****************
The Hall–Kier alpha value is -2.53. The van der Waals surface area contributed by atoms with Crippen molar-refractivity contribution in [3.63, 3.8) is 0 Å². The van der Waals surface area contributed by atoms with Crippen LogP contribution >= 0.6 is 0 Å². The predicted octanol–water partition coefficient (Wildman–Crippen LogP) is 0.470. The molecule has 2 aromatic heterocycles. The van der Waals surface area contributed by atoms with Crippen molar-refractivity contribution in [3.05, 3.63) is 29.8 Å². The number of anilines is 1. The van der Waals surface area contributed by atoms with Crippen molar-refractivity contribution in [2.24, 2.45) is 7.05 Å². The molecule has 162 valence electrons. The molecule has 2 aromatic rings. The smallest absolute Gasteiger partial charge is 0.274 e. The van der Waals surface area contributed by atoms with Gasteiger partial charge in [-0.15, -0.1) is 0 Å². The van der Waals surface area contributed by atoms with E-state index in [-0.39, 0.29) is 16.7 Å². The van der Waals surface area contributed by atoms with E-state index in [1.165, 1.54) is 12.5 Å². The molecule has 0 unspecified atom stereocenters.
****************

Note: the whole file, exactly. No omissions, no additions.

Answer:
The Hall–Kier alpha value is -2.53. The van der Waals surface area contributed by atoms with Crippen molar-refractivity contribution in [3.63, 3.8) is 0 Å². The van der Waals surface area contributed by atoms with Crippen LogP contribution >= 0.6 is 0 Å². The predicted octanol–water partition coefficient (Wildman–Crippen LogP) is 0.470. The molecule has 2 aromatic heterocycles. The van der Waals surface area contributed by atoms with Crippen molar-refractivity contribution in [3.05, 3.63) is 29.8 Å². The number of anilines is 1. The van der Waals surface area contributed by atoms with Crippen molar-refractivity contribution in [2.24, 2.45) is 7.05 Å². The molecule has 162 valence electrons. The molecule has 2 aromatic rings. The smallest absolute Gasteiger partial charge is 0.274 e. The van der Waals surface area contributed by atoms with Gasteiger partial charge in [-0.15, -0.1) is 0 Å². The van der Waals surface area contributed by atoms with E-state index in [-0.39, 0.29) is 16.7 Å². The van der Waals surface area contributed by atoms with E-state index in [1.165, 1.54) is 12.5 Å². The molecule has 0 unspecified atom stereocenters.